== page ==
The Virginia “business as usual” budget process is predictable. The General Assembly fails to pass a budget. Facing pressure from localities with increasing mandates handed them by state government without any additional funding, one body meets and hammers out a budget (the State Senate this time). The other body then convenes to reject that budget. Now, the state is down to what the leadership wanted all along.
A few select legislators from each body will meet in secret and decide the spending priorities for the next two years. There will be no chance for other representatives of the people to have input about the decisions that will be made. It’s just the “good ole’ boys” (plus, token women Janet Howell and Beverly Sherwood) deciding how many elderly poor will receive state Medicaid money, how much funding local school boards can expect to help pay for education, how much the state will expend for all the vital services the citizens of the Commonwealth need.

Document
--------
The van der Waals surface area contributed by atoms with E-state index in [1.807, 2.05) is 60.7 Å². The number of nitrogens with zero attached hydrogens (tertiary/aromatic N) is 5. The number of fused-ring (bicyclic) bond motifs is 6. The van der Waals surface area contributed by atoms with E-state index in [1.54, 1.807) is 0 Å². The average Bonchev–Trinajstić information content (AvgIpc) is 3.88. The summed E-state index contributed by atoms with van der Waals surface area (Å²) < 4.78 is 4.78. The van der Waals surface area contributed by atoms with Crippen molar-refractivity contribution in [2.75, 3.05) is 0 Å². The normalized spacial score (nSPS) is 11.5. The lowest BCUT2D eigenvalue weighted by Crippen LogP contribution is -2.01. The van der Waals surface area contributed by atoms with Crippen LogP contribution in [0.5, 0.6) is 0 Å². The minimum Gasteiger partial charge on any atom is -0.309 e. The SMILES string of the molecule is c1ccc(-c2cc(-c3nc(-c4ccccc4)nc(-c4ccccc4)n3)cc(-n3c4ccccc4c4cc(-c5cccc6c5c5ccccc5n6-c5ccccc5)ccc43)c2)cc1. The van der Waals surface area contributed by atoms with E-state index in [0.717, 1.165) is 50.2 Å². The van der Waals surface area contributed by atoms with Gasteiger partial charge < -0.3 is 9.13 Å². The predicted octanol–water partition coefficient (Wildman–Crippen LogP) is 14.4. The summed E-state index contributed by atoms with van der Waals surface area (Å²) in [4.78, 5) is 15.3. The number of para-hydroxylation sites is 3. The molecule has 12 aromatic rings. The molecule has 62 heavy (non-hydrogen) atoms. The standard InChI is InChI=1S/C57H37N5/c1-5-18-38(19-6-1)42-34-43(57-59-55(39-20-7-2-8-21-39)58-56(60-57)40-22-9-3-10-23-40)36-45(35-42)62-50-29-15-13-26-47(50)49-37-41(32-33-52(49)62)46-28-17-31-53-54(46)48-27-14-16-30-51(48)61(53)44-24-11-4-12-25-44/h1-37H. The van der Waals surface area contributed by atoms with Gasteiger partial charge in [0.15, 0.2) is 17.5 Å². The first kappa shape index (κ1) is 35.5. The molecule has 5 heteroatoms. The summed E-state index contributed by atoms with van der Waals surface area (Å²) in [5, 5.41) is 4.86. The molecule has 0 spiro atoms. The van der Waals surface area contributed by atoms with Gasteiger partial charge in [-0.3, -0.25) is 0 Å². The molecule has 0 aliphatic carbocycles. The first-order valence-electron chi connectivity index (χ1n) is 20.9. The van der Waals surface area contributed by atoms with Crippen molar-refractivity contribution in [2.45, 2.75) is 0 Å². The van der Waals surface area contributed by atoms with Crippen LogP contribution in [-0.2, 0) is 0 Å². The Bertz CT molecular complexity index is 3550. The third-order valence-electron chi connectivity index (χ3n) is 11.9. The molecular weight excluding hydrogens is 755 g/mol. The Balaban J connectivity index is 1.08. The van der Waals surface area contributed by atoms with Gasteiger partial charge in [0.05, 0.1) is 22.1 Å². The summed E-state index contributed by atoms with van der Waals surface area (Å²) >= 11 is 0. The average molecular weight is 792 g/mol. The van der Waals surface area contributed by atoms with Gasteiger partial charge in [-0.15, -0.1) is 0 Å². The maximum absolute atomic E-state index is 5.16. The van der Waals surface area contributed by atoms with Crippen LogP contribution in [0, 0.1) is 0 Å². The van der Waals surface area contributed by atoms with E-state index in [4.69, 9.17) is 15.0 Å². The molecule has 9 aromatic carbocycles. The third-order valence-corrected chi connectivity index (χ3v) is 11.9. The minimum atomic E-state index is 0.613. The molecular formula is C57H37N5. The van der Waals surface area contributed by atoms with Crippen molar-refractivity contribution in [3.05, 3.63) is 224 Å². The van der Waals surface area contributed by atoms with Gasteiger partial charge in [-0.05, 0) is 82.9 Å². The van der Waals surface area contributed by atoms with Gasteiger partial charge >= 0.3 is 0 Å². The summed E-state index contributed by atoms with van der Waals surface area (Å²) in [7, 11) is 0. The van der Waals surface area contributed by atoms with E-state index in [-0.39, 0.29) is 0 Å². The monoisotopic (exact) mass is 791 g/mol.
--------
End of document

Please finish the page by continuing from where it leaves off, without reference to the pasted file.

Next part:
This year’s “budget politburo” consists of House members Lacey Putney (the budget czar), Kirk Cox, Steve Landes, Chris Jones, Beverly Sherwood, and token Democrat Johnny Joannou. From the Senate are Walter Stosch, Tom Norment, Emmett Hanger, John Watkins, and token Democrats Charles Colgan and Janet Howell. (Note well the lack of any minority viewpoint in the group.)
So, let’s face facts. Representative democracy, “Virginia style,” means a few long-time survivors of the legislative process determine the level of state (and local) services the rest of us receive. I realize all budgets need a starting point and will be shaped by those in leadership positions, but this process means that all give-and-take is done in secret, all horse trading happens over taxpayer-funded fancy dinners. There will be no committee hearings, no chance for input by anyone else. This is budgeting, Virginia style, left over from the old, dictatorial Byrd machine.